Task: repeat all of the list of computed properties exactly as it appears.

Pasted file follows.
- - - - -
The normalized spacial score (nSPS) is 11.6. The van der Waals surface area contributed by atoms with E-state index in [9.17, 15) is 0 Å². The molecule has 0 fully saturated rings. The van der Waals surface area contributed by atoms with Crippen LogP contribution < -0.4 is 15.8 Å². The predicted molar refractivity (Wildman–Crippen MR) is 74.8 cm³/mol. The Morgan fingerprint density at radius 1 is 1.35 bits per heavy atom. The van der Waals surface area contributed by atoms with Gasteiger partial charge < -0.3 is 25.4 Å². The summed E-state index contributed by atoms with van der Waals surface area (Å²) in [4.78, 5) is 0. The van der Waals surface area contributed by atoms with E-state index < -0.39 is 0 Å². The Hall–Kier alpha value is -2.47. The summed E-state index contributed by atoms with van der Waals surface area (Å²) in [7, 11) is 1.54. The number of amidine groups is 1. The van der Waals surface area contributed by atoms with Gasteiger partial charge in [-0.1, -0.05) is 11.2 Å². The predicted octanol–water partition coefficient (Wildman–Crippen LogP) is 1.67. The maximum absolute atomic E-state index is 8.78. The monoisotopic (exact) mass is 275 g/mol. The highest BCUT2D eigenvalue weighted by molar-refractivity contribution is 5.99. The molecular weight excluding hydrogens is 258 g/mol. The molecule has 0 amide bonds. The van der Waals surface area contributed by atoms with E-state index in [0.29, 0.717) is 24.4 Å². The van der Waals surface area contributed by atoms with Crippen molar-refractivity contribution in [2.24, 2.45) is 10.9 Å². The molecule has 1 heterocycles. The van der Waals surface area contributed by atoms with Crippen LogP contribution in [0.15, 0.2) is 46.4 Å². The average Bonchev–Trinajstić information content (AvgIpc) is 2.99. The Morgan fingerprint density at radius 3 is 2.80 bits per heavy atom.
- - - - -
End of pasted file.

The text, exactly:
The normalized spacial score (nSPS) is 11.6. The van der Waals surface area contributed by atoms with E-state index in [9.17, 15) is 0 Å². The molecule has 0 fully saturated rings. The van der Waals surface area contributed by atoms with Crippen LogP contribution < -0.4 is 15.8 Å². The predicted molar refractivity (Wildman–Crippen MR) is 74.8 cm³/mol. The Morgan fingerprint density at radius 1 is 1.35 bits per heavy atom. The van der Waals surface area contributed by atoms with Gasteiger partial charge < -0.3 is 25.4 Å². The summed E-state index contributed by atoms with van der Waals surface area (Å²) in [4.78, 5) is 0. The van der Waals surface area contributed by atoms with E-state index < -0.39 is 0 Å². The Hall–Kier alpha value is -2.47. The summed E-state index contributed by atoms with van der Waals surface area (Å²) in [7, 11) is 1.54. The number of amidine groups is 1. The van der Waals surface area contributed by atoms with Gasteiger partial charge in [-0.1, -0.05) is 11.2 Å². The predicted octanol–water partition coefficient (Wildman–Crippen LogP) is 1.67. The maximum absolute atomic E-state index is 8.78. The monoisotopic (exact) mass is 275 g/mol. The highest BCUT2D eigenvalue weighted by molar-refractivity contribution is 5.99. The molecular weight excluding hydrogens is 258 g/mol. The molecule has 0 amide bonds. The van der Waals surface area contributed by atoms with E-state index in [0.29, 0.717) is 24.4 Å². The van der Waals surface area contributed by atoms with Crippen molar-refractivity contribution in [2.24, 2.45) is 10.9 Å². The molecule has 1 heterocycles. The van der Waals surface area contributed by atoms with Crippen LogP contribution in [0.15, 0.2) is 46.4 Å². The average Bonchev–Trinajstić information content (AvgIpc) is 2.99. The Morgan fingerprint density at radius 3 is 2.80 bits per heavy atom.